Member in the Spotlight: Free Software Foundation Europe
Free Software Foundation Europe is a charity that empowers users to control technology. Software is deeply involved in all aspects of our lives. Free Software gives everybody the rights to use, understand, adapt, and share software. These rights help support other fundamental rights like freedom of speech, freedom of press, and privacy.
This is the 23rd article of the series “EDRi member in the Spotlight“, in which our members have the opportunity to present themselves and their work in depth.
Today we get to know more about the Free Software Foundation Europe (FSFE), which has been part of the EDRi network as a member since 2018.
Free Software Foundation Europe Q&A
Who are you and what is your organization’s goal and mission?
The Free Software Foundation Europe (FSFE) is a charity that empowers users to control technology. Software is deeply involved in all aspects of our lives, and it is important that technology empowers rather than restricts us. Free Software gives everybody the rights to use, understand, adapt, and share software. These rights help support other fundamental freedoms like freedom of speech, press, and privacy.
The FSFE helps individuals and organisations to understand how Free Software contributes to freedom, transparency, and self-determination. It enhances users’ rights by abolishing barriers to Free Software adoption, encouraging people to use and develop Free Software, and providing resources to enable everyone to further promote Free Software in Europe.
How did it all begin, and how did your organisation develop its work?
The Free Software movement began in 1983 when Richard M. Stallman started the GNU Project (“GNU is Not UNIX”) to provide users with an operating system that respected the freedoms of those who used it. Two years later, in 1985, Stallman founded the Free Software Foundation to assist administrative, legal, and organisational aspects of the GNU project and also to spread the use and knowledge of Free Software. Since 1992 with the publication of Linux under the GNU GPL there is a complete operating system GNU/Linux; for which each person can use, understand, share, and improve any of the components.
In 2001, the Free Software Foundation Europe, was founded as the first FSF outside of the US. FSFE are an independent non-profit organisation and while the FSFs are working for the same goals, each organisation has its own cultural background, and is legally, financially, and operationally independent.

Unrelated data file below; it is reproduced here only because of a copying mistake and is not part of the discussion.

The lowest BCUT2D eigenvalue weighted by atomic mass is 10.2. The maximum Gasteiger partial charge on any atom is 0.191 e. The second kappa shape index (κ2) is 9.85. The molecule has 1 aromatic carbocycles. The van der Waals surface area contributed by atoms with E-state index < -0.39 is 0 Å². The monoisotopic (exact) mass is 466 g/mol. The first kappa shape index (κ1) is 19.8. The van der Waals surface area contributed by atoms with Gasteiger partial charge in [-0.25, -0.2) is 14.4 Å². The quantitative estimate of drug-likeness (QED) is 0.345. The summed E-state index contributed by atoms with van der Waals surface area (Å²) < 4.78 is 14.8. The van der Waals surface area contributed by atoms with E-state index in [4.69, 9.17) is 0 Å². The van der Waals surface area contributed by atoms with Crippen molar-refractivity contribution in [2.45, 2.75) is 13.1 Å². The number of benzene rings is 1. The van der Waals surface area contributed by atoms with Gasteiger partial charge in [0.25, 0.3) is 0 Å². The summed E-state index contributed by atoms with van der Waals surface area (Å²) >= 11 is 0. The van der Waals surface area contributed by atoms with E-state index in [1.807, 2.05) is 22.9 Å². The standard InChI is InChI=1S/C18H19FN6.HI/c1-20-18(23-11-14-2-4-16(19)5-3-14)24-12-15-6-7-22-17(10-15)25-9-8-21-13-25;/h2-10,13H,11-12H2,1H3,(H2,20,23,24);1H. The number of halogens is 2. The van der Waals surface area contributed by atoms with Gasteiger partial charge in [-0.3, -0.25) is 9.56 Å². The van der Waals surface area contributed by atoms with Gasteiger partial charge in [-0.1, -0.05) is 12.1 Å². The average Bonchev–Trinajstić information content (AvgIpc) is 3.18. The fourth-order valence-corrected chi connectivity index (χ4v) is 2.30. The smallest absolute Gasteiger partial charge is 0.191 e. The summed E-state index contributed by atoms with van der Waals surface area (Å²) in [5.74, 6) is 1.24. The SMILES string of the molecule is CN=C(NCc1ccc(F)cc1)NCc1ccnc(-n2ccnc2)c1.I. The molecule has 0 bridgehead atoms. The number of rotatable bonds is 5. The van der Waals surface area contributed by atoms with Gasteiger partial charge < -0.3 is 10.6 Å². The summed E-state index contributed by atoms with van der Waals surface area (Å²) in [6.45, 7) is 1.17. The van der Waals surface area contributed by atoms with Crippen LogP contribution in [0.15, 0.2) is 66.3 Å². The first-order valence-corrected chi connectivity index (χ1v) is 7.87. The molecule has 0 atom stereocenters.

The biggest opportunity created by advancements in information and communication technology is…
Free Software! The transparency and adaptability of Free Software promotes cooperation, inclusion and empowerment. This leads us to a society with stronger democratic procedures and community spirit. Free Software always gives us four rights: everyone can freely use, understand, share and improve the software.
When software is developed under a free software licence, everyone can use it without restrictions, anytime and anywhere. Because the source code can be read by anyone, this allows for more transparency and can lead to more security. People can work together across borders on problems that affect humanity; they can share, discuss and improve the software together. Software shapes society. Free Software improves it.
The biggest threat created by advancements in information and communication technology is…
Proprietary software. Software is deeply involved in all aspects of our lives, and proprietary software restricts people. It is moving freedoms away from computer users. Proprietary software companies actively build mechanisms into their software to lock in the user, making it difficult to change or migrate to another company with economic, legal or incompatibility burdens.
The current lack of digital sovereignty and innovative power is also a threat to our society as governments and public administrations are cementing dependencies on individual vendors. In order to establish trustworthy and secure communication, governments need to strengthen interoperable Free Software solutions using Open Standards and enable decentralisation.